Omega-3 rich diets have been also associated with an increase of SCFA-producing bacteria. Indeed, in a randomized trial, 2-month of treatment with omega-3 polyunsaturated fatty acids (PUFA) capsules or drinks was given to healthy middle-aged subjects to analyze the effect of omega-3 PUFA on the human gut microbiota. An increased abundance of SCFA-producing bacteria belonging to the Lachnospira, Roseburia, Lactobacillus, and Bifidobacterium genus was reported in the subjects taken one or both formulations (capsules and drinks). Noriega et colleagues (2016) showed a significant increase of the butyrate-producing bacteria Eubacterium, Roseburia, Anaerostipes, Coprococcus, Subdoligranulum, and Pseudobutyrivibrio after 2 weeks of an omega-3 rich diet.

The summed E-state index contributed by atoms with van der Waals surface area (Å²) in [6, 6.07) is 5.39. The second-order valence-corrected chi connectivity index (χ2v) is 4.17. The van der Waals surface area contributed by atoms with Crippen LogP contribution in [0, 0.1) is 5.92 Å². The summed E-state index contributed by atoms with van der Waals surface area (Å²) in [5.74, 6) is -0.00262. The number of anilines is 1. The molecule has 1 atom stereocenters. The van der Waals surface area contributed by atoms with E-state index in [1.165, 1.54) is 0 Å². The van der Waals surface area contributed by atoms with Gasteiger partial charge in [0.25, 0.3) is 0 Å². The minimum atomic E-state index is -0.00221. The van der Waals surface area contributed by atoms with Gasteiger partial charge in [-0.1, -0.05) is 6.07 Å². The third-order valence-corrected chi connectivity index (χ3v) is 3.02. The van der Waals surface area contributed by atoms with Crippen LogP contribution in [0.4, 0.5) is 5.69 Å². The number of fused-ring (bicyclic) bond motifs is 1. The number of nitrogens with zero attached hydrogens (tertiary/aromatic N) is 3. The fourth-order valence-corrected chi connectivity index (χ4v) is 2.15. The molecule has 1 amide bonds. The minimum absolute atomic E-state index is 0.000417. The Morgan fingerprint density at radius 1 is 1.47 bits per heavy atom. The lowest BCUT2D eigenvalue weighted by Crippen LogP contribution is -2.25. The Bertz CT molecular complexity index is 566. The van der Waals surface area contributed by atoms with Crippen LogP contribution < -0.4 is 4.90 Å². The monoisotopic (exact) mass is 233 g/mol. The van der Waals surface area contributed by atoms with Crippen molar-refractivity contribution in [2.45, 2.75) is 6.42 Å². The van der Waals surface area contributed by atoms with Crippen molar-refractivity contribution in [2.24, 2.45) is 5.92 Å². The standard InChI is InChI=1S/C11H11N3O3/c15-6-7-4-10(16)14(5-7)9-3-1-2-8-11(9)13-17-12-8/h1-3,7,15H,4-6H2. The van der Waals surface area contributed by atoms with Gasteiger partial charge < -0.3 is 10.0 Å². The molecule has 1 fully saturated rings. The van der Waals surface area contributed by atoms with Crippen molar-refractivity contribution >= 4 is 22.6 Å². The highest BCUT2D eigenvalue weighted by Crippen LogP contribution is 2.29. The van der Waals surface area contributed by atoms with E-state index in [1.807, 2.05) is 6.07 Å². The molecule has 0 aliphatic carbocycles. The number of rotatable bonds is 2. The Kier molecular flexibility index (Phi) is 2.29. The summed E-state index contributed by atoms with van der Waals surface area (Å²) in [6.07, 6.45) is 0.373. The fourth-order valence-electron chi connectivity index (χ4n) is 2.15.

Other studies have also reported this association and suggested the potential beneficial role of this type of diet in CMD. For instance, a recent human study showed a significant increase in Coprococcus spp. and Bacteroides spp., and in isobutyrate and isovalerate levels after a daily supplementation of 500 mg of omega-3 fatty acid for 6 weeks.190 Likewise, Coprococcus was positively associated with the branched-chain fatty acid isobutyric acid and negatively associated with the triglyceride-rich lipoproteins VLDL and VLDL-TG, suggesting that dietary omega-3 influences the gut microbiota composition and its benefits in CVD might be mediated by gut fermentation products.190 In another study, three different diets were fed to female mice, namely control, n-3 PUFA supplemented and n-3 PUFA deficient, during gestation, and then, the male offspring continued with the same diet for 3 months.170 Deficiency of n3-PUFA in diet reduced the levels of acetate and butyrate in feces, and the Clostridiaceae family, which can produce SCFAs, was not detected in this group. Likewise, the metabolic results revealed an increase of cecal metabolites involved in energy metabolism in n-3 PUFA supplemented mice. Thus, it was suggested that the observed impairment of SCFA production might disrupt the metabolism homeostasis and thus, having an impact on metabolic diseases. In a study conducted by Balfegó and coworkers,181 gut bacterial species were determined in drug-naïve patients with T2D before and after following either a standard diet (control) or the same diet but enriched with sardines for 6 months. Individuals following the latter diet presented an increase of Bacteroides and Prevotella (acetate-producing bacteria) in comparison with the baseline. It was indicated that this diet might present benefits for cardiovascular risk.